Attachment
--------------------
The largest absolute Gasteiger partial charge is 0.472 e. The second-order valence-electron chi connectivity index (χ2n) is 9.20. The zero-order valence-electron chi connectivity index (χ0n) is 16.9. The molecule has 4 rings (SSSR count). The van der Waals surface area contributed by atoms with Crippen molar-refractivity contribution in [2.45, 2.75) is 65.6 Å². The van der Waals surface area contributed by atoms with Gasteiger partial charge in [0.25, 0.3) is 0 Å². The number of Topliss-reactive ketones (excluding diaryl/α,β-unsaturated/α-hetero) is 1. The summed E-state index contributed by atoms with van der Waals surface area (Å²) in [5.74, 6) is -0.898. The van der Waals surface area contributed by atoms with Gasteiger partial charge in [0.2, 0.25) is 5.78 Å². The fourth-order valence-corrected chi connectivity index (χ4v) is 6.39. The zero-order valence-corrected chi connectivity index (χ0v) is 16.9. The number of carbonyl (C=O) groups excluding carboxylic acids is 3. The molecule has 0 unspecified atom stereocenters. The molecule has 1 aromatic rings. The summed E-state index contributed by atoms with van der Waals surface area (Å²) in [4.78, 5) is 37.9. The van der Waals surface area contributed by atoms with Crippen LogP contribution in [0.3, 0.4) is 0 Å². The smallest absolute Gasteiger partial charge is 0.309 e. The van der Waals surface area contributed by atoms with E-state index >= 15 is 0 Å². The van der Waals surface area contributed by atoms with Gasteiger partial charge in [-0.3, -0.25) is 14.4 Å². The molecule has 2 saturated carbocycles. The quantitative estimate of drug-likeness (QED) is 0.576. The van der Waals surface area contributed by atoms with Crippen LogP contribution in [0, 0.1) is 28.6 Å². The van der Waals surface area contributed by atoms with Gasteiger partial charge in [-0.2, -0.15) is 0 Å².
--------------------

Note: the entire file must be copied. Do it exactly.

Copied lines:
The largest absolute Gasteiger partial charge is 0.472 e. The second-order valence-electron chi connectivity index (χ2n) is 9.20. The zero-order valence-electron chi connectivity index (χ0n) is 16.9. The molecule has 4 rings (SSSR count). The van der Waals surface area contributed by atoms with Crippen molar-refractivity contribution in [2.45, 2.75) is 65.6 Å². The van der Waals surface area contributed by atoms with Gasteiger partial charge in [0.25, 0.3) is 0 Å². The number of Topliss-reactive ketones (excluding diaryl/α,β-unsaturated/α-hetero) is 1. The summed E-state index contributed by atoms with van der Waals surface area (Å²) in [5.74, 6) is -0.898. The van der Waals surface area contributed by atoms with Gasteiger partial charge in [0.2, 0.25) is 5.78 Å². The fourth-order valence-corrected chi connectivity index (χ4v) is 6.39. The zero-order valence-corrected chi connectivity index (χ0v) is 16.9. The number of carbonyl (C=O) groups excluding carboxylic acids is 3. The molecule has 0 unspecified atom stereocenters. The molecule has 1 aromatic rings. The summed E-state index contributed by atoms with van der Waals surface area (Å²) in [4.78, 5) is 37.9. The van der Waals surface area contributed by atoms with Crippen LogP contribution in [0.3, 0.4) is 0 Å². The smallest absolute Gasteiger partial charge is 0.309 e. The van der Waals surface area contributed by atoms with E-state index >= 15 is 0 Å². The van der Waals surface area contributed by atoms with Gasteiger partial charge in [-0.3, -0.25) is 14.4 Å². The molecule has 2 saturated carbocycles. The quantitative estimate of drug-likeness (QED) is 0.576. The van der Waals surface area contributed by atoms with Crippen LogP contribution in [0, 0.1) is 28.6 Å². The van der Waals surface area contributed by atoms with Gasteiger partial charge in [-0.2, -0.15) is 0 Å².